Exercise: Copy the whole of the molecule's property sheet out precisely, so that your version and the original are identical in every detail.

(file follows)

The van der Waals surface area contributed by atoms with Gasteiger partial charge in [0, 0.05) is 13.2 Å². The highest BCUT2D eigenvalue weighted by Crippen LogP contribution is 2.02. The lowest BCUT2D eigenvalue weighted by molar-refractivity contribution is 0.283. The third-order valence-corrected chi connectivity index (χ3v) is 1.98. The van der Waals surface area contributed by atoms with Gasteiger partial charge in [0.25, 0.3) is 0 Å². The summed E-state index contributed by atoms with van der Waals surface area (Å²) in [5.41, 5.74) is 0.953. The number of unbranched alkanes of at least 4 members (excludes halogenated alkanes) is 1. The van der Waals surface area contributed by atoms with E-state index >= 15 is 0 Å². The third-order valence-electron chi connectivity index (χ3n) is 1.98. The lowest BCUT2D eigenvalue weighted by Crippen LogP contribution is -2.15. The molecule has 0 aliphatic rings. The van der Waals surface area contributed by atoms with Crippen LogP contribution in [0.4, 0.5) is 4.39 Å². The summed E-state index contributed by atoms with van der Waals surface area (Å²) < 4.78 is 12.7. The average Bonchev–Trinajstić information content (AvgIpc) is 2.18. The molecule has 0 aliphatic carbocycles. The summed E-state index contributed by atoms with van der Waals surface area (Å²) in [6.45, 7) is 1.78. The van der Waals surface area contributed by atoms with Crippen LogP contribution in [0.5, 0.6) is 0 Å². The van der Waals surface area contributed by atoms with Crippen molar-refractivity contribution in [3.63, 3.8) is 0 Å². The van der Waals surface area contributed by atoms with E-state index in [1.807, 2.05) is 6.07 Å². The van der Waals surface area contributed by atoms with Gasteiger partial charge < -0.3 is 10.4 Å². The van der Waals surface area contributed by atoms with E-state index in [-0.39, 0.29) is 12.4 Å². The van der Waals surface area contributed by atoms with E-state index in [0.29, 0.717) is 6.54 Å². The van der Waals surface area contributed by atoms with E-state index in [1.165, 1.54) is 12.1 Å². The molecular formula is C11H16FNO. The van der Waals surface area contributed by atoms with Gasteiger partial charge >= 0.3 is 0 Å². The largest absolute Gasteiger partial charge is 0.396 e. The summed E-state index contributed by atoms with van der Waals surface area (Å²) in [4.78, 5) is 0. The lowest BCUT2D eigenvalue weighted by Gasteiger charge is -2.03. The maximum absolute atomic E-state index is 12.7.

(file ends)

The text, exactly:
The van der Waals surface area contributed by atoms with Gasteiger partial charge in [0, 0.05) is 13.2 Å². The highest BCUT2D eigenvalue weighted by Crippen LogP contribution is 2.02. The lowest BCUT2D eigenvalue weighted by molar-refractivity contribution is 0.283. The third-order valence-corrected chi connectivity index (χ3v) is 1.98. The van der Waals surface area contributed by atoms with Gasteiger partial charge in [0.25, 0.3) is 0 Å². The summed E-state index contributed by atoms with van der Waals surface area (Å²) in [5.41, 5.74) is 0.953. The number of unbranched alkanes of at least 4 members (excludes halogenated alkanes) is 1. The van der Waals surface area contributed by atoms with E-state index >= 15 is 0 Å². The third-order valence-electron chi connectivity index (χ3n) is 1.98. The lowest BCUT2D eigenvalue weighted by Crippen LogP contribution is -2.15. The molecule has 0 aliphatic rings. The van der Waals surface area contributed by atoms with Crippen LogP contribution in [0.4, 0.5) is 4.39 Å². The summed E-state index contributed by atoms with van der Waals surface area (Å²) < 4.78 is 12.7. The average Bonchev–Trinajstić information content (AvgIpc) is 2.18. The molecule has 0 aliphatic carbocycles. The summed E-state index contributed by atoms with van der Waals surface area (Å²) in [6.45, 7) is 1.78. The van der Waals surface area contributed by atoms with Crippen LogP contribution in [0.5, 0.6) is 0 Å². The van der Waals surface area contributed by atoms with Crippen molar-refractivity contribution in [3.63, 3.8) is 0 Å². The van der Waals surface area contributed by atoms with E-state index in [1.807, 2.05) is 6.07 Å². The van der Waals surface area contributed by atoms with Gasteiger partial charge < -0.3 is 10.4 Å². The van der Waals surface area contributed by atoms with E-state index in [-0.39, 0.29) is 12.4 Å². The van der Waals surface area contributed by atoms with E-state index in [0.29, 0.717) is 6.54 Å². The van der Waals surface area contributed by atoms with E-state index in [1.165, 1.54) is 12.1 Å². The molecular formula is C11H16FNO. The van der Waals surface area contributed by atoms with Gasteiger partial charge >= 0.3 is 0 Å². The largest absolute Gasteiger partial charge is 0.396 e. The summed E-state index contributed by atoms with van der Waals surface area (Å²) in [4.78, 5) is 0. The lowest BCUT2D eigenvalue weighted by Gasteiger charge is -2.03. The maximum absolute atomic E-state index is 12.7.